In recent years, the farm-to-table concept has become a mainstay in restaurants across the U.S. and even internationally. At the same time, the public’s intrigue with the concept (not to mention support from both farmers and customers) has sparked an additional movement: farm to school.
Introduced and supported by the USDA, New Jersey’s Farm to School program aims to bring Jersey Fresh produce directly from New Jersey farmers to students’ plates. The program promotes food sourcing, hands-on educational activities, and the integration of food-related education into schools’ standard curriculum.
“Participation in the program can be as simple as a school emphasizing Jersey Fresh produce, establishing a school garden or instituting food education programs,” said Rose Tricario, SNS, Director of the Division of Food and Nutrition in the New Jersey Department of Agriculture. These programs are not monitored or required, but are highly encouraged and supported through USDA grants, research, toolkits, and webinars.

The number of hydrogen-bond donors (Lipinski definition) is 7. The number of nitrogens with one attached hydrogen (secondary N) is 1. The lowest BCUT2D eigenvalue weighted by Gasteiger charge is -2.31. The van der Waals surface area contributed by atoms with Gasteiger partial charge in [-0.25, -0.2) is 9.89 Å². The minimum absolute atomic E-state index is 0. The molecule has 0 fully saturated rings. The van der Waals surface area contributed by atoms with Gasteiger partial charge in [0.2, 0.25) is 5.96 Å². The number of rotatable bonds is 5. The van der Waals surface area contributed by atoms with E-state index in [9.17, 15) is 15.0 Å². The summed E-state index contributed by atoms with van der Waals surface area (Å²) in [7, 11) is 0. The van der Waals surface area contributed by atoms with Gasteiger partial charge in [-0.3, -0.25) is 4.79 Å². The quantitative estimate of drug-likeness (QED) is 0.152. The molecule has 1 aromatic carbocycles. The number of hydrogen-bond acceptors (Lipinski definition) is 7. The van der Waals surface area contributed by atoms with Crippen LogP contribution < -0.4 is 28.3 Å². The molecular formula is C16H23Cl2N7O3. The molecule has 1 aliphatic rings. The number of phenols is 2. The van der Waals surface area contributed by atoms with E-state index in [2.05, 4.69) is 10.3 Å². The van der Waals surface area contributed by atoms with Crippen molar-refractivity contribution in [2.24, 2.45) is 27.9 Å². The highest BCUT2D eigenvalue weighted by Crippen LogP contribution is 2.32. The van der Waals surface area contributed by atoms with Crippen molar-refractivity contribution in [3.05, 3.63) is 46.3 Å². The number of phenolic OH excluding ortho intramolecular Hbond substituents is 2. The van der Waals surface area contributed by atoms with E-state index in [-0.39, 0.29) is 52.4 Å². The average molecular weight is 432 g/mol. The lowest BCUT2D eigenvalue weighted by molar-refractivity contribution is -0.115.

Over the last few years, the state’s efforts in the Farm to School Program have grown tremendously, and the last week of every September is Jersey Fresh Farm to School Week throughout New Jersey. This initiative, established by Governor Christie in 2011, highlights and promotes New Jersey agriculture and the importance of bringing that produce to children. Past Farm to School Week activities include recipe contests in Jersey City, school garden awards in Margate, and apple tastings in Plainsboro.
In August 2014, five bills were signed into law promoting the New Jersey Farm to School Program, helping to ensure that fresh fruits and vegetables are provided for students at meals through fundraising, tax rebates, and an award system. The bills also encourage the collaboration and communication between farmers and schools.
Thanks to the state’s Farm to School efforts, more schools throughout the Garden State have been able to procure local produce straight from the farmer, either directly or indirectly through the Fresh program and the NJ Department of Agriculture’s Fresh Fruit and Vegetable Program both funded by the USDA.
In an effort to help school food service professionals prepare for the increased amount of Jersey Fresh produce, the USDA also provides professional development. Food service professionals can learn new and creative ways to prepare the produce for students through continuing education on new cooking techniques.
“We’re changing the culture by helping kids make healthy choices,” said Tricario. “Bottom line.”
Click here for more information about New Jersey’s Farm to School Program.